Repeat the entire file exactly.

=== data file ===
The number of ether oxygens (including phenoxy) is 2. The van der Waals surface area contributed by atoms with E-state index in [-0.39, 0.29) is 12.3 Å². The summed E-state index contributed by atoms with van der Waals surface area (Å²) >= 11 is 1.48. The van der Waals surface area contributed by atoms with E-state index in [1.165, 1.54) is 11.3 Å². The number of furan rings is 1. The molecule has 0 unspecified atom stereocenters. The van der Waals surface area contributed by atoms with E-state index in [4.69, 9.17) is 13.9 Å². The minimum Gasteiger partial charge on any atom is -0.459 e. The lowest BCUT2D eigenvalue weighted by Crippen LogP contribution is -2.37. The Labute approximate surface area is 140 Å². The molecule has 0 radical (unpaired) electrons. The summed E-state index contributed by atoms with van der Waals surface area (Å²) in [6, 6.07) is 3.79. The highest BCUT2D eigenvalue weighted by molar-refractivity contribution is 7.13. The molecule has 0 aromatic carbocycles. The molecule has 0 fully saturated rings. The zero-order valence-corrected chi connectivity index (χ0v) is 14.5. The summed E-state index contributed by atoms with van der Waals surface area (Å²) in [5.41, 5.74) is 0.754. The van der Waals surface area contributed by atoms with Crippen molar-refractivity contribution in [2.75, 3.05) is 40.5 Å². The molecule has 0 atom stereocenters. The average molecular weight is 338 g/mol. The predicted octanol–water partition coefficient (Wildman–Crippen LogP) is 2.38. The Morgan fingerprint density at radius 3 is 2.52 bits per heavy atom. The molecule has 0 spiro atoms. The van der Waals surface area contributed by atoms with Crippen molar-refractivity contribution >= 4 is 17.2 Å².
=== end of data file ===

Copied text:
The number of ether oxygens (including phenoxy) is 2. The van der Waals surface area contributed by atoms with E-state index in [-0.39, 0.29) is 12.3 Å². The summed E-state index contributed by atoms with van der Waals surface area (Å²) >= 11 is 1.48. The van der Waals surface area contributed by atoms with E-state index in [1.165, 1.54) is 11.3 Å². The number of furan rings is 1. The molecule has 0 unspecified atom stereocenters. The van der Waals surface area contributed by atoms with E-state index in [4.69, 9.17) is 13.9 Å². The minimum Gasteiger partial charge on any atom is -0.459 e. The lowest BCUT2D eigenvalue weighted by Crippen LogP contribution is -2.37. The Labute approximate surface area is 140 Å². The molecule has 0 radical (unpaired) electrons. The summed E-state index contributed by atoms with van der Waals surface area (Å²) in [6, 6.07) is 3.79. The highest BCUT2D eigenvalue weighted by molar-refractivity contribution is 7.13. The molecule has 0 aromatic carbocycles. The molecule has 0 fully saturated rings. The zero-order valence-corrected chi connectivity index (χ0v) is 14.5. The summed E-state index contributed by atoms with van der Waals surface area (Å²) in [5.41, 5.74) is 0.754. The van der Waals surface area contributed by atoms with Crippen molar-refractivity contribution in [2.75, 3.05) is 40.5 Å². The molecule has 0 atom stereocenters. The average molecular weight is 338 g/mol. The predicted octanol–water partition coefficient (Wildman–Crippen LogP) is 2.38. The Morgan fingerprint density at radius 3 is 2.52 bits per heavy atom. The molecule has 0 spiro atoms. The van der Waals surface area contributed by atoms with Crippen molar-refractivity contribution >= 4 is 17.2 Å².